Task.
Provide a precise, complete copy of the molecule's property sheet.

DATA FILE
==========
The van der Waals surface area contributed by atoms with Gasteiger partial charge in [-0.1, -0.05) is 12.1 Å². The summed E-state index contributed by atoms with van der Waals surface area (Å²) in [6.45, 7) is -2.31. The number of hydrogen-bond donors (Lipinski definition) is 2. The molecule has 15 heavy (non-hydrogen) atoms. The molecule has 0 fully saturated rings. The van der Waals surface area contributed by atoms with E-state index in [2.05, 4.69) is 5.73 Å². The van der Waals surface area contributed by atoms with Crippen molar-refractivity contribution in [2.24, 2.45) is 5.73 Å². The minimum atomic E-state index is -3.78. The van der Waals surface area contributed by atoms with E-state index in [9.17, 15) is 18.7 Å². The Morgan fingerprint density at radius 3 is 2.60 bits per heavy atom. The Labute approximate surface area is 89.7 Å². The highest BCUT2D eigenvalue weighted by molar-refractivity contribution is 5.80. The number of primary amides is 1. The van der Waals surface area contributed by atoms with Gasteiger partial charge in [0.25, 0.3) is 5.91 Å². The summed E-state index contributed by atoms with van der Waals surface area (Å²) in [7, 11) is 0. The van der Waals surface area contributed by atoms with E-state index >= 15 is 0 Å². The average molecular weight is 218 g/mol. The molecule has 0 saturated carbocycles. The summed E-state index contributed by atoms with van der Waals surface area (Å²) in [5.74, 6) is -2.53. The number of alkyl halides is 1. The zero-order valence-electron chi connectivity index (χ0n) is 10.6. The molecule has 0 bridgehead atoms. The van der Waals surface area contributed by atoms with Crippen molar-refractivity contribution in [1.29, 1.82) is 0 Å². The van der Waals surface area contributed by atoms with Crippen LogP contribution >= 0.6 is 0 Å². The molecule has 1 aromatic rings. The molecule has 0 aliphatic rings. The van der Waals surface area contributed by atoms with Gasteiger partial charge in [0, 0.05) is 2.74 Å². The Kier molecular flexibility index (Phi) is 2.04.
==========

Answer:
The van der Waals surface area contributed by atoms with Gasteiger partial charge in [-0.1, -0.05) is 12.1 Å². The summed E-state index contributed by atoms with van der Waals surface area (Å²) in [6.45, 7) is -2.31. The number of hydrogen-bond donors (Lipinski definition) is 2. The molecule has 15 heavy (non-hydrogen) atoms. The molecule has 0 fully saturated rings. The van der Waals surface area contributed by atoms with E-state index in [2.05, 4.69) is 5.73 Å². The van der Waals surface area contributed by atoms with Crippen molar-refractivity contribution in [2.24, 2.45) is 5.73 Å². The minimum atomic E-state index is -3.78. The van der Waals surface area contributed by atoms with E-state index in [9.17, 15) is 18.7 Å². The Morgan fingerprint density at radius 3 is 2.60 bits per heavy atom. The Labute approximate surface area is 89.7 Å². The highest BCUT2D eigenvalue weighted by molar-refractivity contribution is 5.80. The number of primary amides is 1. The van der Waals surface area contributed by atoms with Gasteiger partial charge in [0.25, 0.3) is 5.91 Å². The summed E-state index contributed by atoms with van der Waals surface area (Å²) in [7, 11) is 0. The van der Waals surface area contributed by atoms with E-state index >= 15 is 0 Å². The average molecular weight is 218 g/mol. The molecule has 0 saturated carbocycles. The summed E-state index contributed by atoms with van der Waals surface area (Å²) in [5.74, 6) is -2.53. The number of alkyl halides is 1. The zero-order valence-electron chi connectivity index (χ0n) is 10.6. The molecule has 0 bridgehead atoms. The van der Waals surface area contributed by atoms with Crippen molar-refractivity contribution in [1.29, 1.82) is 0 Å². The van der Waals surface area contributed by atoms with Crippen LogP contribution >= 0.6 is 0 Å². The molecule has 1 aromatic rings. The molecule has 0 aliphatic rings. The van der Waals surface area contributed by atoms with Gasteiger partial charge in [0, 0.05) is 2.74 Å². The Kier molecular flexibility index (Phi) is 2.04.